I wish I could offer some better news on how to buy leather, but the moral of the story is to buy the good stuff, and wait if you have to so you can afford to get quality gear that will last a long time.

Life is short: wear quality gear!

Monday, September 19, 2011

Twice Riding

Woo-hoo!  Sunday (yesterday), I spent the day on my Harley having fun!

The day began early with some motor officer buddies who are practicing for a major competition next week. I watched their practice and judged their riding like I would judge it in the actual event (which I will do next week.) It was great to observe such graceful handling of heavyweight motorcycles. I will post photos of the actual competition when I participate in judging it.

Then later in the morning yesterday, I led a motorcycle ride for my club through the Maryland byways and back roads. It was perfect "leather-weather!" Nine brave souls had the courage to follow me on a ride. (I say "courage" because my reputation for getting lost is legendary.)

We swooped through curves, rode up and down gentle sloping hills, and beheld vistas of the late-summer farm fields, barns, horses, and dairy cattle. It seemed like every turn brought another view of my lovely home state that was better that the one before it. I tell ya, it was stunning.

What did I wear? With mild but coolish temperatures, I chose to wear my retro leather chaps over a pair of lightweight leather jeans. I had the leather jeans tucked into Wesco Motor Patrol boots, which are very comfy. On top, I wore my gray short-sleeve leather shirt (with black accents) and my motocross jacket, which has my club colors on the back. I was perfectly warm, but not too hot.

Did anyone say anything to me about my wearing all leather? Nope, except for one guy who admired the shirt and jacket and asked me where I got them.

I had a great late summer but Fall-feeling day on the Harley with my friends.

Life is short: get out and ride!

Sunday, September 18, 2011

How Do Gay Guys Wear Their Boots?

You can verify it for yourself -- someone from Houston, Texas, used his Android to search, "how do gay guys wear their boots?

Really?

I guess his smart phone is smarter than he is, because it directed him to two entries on this blog. The searcher spent almost 20 minutes on this blog, looking at only two posts (here and here). Hmmmm...

But these were not the posts that address the question, in my opinion. This one or this one would have been better.

Anyway, back to the question: How do gay guys wear their boots?

...on their feet like anyone else.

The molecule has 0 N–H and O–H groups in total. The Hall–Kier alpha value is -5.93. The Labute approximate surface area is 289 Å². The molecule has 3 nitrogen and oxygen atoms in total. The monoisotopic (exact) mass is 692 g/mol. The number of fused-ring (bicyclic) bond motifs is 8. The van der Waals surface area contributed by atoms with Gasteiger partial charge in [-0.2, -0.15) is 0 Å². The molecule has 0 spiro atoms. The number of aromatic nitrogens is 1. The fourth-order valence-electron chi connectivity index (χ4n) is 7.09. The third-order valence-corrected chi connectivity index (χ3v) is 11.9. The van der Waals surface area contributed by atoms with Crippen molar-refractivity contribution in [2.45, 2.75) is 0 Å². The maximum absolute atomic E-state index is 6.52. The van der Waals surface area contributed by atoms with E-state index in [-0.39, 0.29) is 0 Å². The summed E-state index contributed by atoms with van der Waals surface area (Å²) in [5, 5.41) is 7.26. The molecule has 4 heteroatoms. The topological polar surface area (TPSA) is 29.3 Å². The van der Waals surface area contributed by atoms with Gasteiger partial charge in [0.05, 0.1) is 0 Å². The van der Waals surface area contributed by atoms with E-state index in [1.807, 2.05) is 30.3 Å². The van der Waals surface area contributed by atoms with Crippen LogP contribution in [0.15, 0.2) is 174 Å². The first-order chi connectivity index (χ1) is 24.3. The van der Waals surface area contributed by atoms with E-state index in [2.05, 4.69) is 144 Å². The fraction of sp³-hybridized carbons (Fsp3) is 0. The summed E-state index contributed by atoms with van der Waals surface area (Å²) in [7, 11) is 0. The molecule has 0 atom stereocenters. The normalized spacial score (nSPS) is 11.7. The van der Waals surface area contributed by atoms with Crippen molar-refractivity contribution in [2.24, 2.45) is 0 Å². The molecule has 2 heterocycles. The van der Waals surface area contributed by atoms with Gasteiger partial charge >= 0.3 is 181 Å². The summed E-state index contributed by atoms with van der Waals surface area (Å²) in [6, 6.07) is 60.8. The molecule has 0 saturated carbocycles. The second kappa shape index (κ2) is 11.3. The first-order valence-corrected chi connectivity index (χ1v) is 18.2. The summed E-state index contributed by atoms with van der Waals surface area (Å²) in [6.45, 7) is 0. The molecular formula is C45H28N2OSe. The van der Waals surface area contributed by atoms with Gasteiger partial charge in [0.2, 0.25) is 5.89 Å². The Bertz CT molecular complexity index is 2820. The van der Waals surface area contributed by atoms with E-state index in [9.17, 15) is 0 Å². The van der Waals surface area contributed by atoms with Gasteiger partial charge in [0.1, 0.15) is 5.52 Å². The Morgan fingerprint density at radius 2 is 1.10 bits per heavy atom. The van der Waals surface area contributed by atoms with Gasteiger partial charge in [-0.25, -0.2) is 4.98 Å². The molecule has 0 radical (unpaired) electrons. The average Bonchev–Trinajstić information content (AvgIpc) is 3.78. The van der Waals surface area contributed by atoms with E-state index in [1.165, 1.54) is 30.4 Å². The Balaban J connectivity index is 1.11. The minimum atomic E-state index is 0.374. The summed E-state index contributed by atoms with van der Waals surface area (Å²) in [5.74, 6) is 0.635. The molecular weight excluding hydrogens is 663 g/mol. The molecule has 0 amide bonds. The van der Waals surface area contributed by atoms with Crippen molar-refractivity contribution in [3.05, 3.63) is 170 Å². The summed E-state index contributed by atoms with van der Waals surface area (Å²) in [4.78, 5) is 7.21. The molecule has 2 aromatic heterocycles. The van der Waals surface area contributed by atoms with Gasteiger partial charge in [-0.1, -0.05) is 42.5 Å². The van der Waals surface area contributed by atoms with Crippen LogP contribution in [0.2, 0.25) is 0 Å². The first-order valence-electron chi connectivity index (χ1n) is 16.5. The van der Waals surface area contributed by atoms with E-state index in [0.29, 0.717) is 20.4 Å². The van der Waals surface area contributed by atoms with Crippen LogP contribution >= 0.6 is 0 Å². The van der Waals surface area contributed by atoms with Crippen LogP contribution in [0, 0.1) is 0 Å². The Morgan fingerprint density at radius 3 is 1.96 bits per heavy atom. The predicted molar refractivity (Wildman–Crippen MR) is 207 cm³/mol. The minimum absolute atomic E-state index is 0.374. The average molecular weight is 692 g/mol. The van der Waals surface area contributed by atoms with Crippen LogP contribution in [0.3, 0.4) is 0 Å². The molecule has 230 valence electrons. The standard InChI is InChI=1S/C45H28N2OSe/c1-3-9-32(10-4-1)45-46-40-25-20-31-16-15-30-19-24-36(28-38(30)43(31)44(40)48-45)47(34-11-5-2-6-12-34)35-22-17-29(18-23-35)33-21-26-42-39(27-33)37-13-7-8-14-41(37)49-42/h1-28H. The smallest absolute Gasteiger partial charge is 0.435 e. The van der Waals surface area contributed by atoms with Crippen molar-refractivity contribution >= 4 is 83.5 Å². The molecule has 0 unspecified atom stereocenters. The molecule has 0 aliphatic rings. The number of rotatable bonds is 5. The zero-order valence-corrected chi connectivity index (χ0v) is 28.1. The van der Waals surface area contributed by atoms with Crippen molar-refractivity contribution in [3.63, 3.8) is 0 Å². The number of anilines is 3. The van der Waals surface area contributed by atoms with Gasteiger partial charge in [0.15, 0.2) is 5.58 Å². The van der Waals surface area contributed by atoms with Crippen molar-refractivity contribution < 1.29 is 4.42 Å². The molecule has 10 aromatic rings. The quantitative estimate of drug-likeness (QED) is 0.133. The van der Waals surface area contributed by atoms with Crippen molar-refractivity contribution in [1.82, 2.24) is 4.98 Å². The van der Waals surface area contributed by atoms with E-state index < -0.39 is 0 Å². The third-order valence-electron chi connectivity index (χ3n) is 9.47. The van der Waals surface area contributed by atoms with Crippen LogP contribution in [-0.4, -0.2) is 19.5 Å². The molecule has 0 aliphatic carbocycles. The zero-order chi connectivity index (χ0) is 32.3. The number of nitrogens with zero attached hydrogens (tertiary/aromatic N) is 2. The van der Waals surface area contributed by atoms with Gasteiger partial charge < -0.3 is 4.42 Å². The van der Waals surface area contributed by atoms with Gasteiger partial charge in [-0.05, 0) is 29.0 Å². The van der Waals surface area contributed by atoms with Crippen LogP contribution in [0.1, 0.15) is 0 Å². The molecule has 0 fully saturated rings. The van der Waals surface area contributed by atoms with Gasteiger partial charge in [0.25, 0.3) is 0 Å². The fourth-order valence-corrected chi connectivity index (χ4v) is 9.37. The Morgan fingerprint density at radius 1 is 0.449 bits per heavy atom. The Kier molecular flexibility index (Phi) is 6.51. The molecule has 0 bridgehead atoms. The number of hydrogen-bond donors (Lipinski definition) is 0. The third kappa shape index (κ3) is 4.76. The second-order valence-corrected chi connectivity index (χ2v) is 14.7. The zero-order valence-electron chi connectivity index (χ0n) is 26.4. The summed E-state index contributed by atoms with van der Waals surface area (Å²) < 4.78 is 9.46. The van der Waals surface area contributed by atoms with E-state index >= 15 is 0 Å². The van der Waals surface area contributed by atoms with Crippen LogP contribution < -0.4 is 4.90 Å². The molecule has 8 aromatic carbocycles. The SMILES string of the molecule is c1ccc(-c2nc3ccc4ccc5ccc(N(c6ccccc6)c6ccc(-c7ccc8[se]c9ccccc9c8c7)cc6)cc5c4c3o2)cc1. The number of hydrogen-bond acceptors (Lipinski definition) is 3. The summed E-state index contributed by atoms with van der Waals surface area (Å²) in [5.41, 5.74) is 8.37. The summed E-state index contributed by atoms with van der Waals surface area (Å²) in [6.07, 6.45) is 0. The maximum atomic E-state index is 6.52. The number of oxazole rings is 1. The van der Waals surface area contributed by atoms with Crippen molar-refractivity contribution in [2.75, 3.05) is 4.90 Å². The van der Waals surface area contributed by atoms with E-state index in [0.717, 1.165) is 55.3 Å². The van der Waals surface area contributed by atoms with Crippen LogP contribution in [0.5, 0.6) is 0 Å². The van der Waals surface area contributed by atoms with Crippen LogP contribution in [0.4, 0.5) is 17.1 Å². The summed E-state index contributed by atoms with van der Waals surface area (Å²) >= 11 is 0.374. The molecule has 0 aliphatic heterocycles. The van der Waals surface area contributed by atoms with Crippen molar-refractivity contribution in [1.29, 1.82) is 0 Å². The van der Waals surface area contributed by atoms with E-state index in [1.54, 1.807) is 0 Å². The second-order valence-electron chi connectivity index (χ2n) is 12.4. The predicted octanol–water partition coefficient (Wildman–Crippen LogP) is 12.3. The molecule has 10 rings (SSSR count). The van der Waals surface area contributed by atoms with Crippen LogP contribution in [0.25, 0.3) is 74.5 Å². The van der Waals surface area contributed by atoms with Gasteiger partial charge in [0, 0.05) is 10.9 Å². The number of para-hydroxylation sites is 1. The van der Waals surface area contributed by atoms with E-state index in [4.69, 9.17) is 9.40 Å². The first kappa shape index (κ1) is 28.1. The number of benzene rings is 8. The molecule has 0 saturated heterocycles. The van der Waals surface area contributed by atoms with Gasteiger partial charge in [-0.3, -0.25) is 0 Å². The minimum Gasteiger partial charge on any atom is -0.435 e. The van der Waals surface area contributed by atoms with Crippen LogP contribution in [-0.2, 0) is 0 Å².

Sheesh. There are two ways one can look at this question:

1. A guy who is gay and on the "bubble," that is, he's not ready to come out yet, so he is wondering if how he wears boots may give away his sexual orientation. That's bullshit -- all guys wear boots the same way. Boot-wearing has nothing to do with sexual orientation. Contrary to stereotypes, gay men who wear boots do not prance around on their tip-toes.

2. The question was entered by another homophobe who in some idiotic way thinks that gay guys wear boots differently from anyone else. I shall refrain from making remarks about the origin of the query or the intelligence (or lack thereof) of the person asking such a question if it were asked with this intent. If he thinks for a moment that gay guys wear boots differently from anyone else, he has been indoctrinated too long by the culture in which he has been exposed all his life. So sad.

Life is short: give benefit of the doubt, but do not suffer fools; if they are old enough to have an Android phone and pay for it's monthly ransom, they are old enough to be better educated.

Saturday, September 17, 2011

Cool Weather Riding

The air temperatures around where I live in the DC 'burbs of Maryland have dropped considerably. When I left for work yesterday morning, it was 44F (6.7C)! Whew! Time for a warmer jacket and my warm retro chaps! Gloves! And insulated motorcycle boots!

I love this time of year. Crisp, sunny, dry days with cool, snuggly-with-my-man nights. Perfect.

Anyway, the mornings of just hopping on the Harley and taking off for work in whatever-I-am-wearing (shirt, pants, boots) are over. While it's nice not to have to take more time to put on additional layers and then take them off and secure them upon arrival at my destination, I still love autumn and enjoy what I often refer to as, "leather weather."

Yesterday morning, I tried out my new gray leather motorcycle jacket. It felt great. Lots of room to maneuver yet tight enough to keep the wind out and keep me warm.

As any visitor to the leather jackets section of my website knows, I have a variety of jackets from which to select. The lighter-weight jackets are worn when the temperatures are in the low 70s (22C), the mid-weight jackets are worn when the temps are in the mid-50s to 60s (15C), and the heavier jackets that have zip closures on the wrists and close all the way up to the neck are worn when it's cooler than that.